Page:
County clerks in Hawaii are releasing limited voter information to President Donald Trump’s commission investigating alleged voter fraud, but the clerks from Honolulu, Kauai and Hawaii counties said today they’re providing far less information than what the commission wants.
The commission had asked for voters’ names, party affiliations, addresses and voting histories if state law allows release. Hawaii law only permits counties to release names, precinct information and whether a voter has participated in the last two elections.
“If or when we give them this publicly available list of peoples’ names and precinct numbers, that’s not enough for them to do their job,” said Honolulu County Clerk Glen Takahashi. “It’s actually useless information.”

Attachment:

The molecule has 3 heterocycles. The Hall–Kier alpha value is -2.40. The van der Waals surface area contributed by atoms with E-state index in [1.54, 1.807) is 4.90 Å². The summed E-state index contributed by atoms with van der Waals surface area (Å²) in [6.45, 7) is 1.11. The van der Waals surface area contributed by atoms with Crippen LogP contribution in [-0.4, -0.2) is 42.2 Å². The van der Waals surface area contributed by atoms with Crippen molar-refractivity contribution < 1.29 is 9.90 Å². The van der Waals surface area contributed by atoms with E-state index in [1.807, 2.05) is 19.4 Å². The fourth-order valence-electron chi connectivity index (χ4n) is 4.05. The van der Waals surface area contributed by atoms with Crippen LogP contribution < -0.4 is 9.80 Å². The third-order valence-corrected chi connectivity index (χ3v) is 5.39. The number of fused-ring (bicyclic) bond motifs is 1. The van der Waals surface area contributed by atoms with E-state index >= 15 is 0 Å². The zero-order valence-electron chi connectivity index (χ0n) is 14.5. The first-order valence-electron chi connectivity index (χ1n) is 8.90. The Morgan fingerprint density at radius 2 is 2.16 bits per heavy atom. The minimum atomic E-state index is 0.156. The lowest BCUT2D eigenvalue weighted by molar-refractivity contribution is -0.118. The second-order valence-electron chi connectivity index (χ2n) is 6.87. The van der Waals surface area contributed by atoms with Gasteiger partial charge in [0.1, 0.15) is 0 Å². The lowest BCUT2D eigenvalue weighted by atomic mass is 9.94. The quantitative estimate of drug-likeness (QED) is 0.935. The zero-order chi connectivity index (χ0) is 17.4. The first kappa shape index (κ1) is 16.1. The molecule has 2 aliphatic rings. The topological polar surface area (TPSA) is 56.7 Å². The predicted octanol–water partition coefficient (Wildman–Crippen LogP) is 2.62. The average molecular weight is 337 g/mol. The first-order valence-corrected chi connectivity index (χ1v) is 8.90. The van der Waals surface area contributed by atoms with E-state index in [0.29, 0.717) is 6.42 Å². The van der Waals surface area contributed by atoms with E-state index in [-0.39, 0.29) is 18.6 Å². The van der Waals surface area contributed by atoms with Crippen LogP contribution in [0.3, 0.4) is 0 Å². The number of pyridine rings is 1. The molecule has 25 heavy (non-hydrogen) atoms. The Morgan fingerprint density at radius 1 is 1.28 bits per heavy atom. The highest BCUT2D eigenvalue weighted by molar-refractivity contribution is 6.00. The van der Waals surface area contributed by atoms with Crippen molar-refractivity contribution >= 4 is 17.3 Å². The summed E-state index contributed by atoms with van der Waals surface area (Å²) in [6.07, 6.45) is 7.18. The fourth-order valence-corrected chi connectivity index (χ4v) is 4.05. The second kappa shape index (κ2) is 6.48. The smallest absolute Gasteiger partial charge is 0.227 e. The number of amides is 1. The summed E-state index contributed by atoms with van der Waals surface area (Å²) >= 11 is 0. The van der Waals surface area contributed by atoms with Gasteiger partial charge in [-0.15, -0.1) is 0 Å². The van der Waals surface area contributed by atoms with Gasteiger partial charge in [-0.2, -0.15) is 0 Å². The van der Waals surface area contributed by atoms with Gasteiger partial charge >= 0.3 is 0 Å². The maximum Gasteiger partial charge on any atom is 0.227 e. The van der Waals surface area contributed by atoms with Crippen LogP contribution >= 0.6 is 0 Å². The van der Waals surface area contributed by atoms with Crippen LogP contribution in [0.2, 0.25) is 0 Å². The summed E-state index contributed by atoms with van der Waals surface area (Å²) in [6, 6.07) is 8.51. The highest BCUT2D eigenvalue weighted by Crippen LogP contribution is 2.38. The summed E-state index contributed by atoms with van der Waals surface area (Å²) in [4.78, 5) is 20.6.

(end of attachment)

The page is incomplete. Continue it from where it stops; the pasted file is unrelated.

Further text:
Takahashi said he’s received calls from voters who are considering cancelling their voter registration instead of having their information disclosed to the federal government. He said he tries to reassure them that their personal information is safeguarded.
Hawaii does not collect party affiliations from registered voters. Those who want to participate in primary elections register directly with the political parties.
“We don’t really have concerns about privacy, because there’s no personal information besides their name that is on that list,” said Hawaii County Clerk Stewart Maeda.
The initial request from Trump’s commission was delayed by lawsuits until a federal judge cleared the way for states to comply. As of Wednesday, 14 states and the District of Columbia had said they would not hand over the information, according to an Associated Press tally.
Takahashi says he expects the Trump administration to follow up and request more information, but “that’s where I draw the line and say no.”
Maui County clerks didn’t immediately respond to requests for comment. Their counterparts say all four counties agreed to send the information.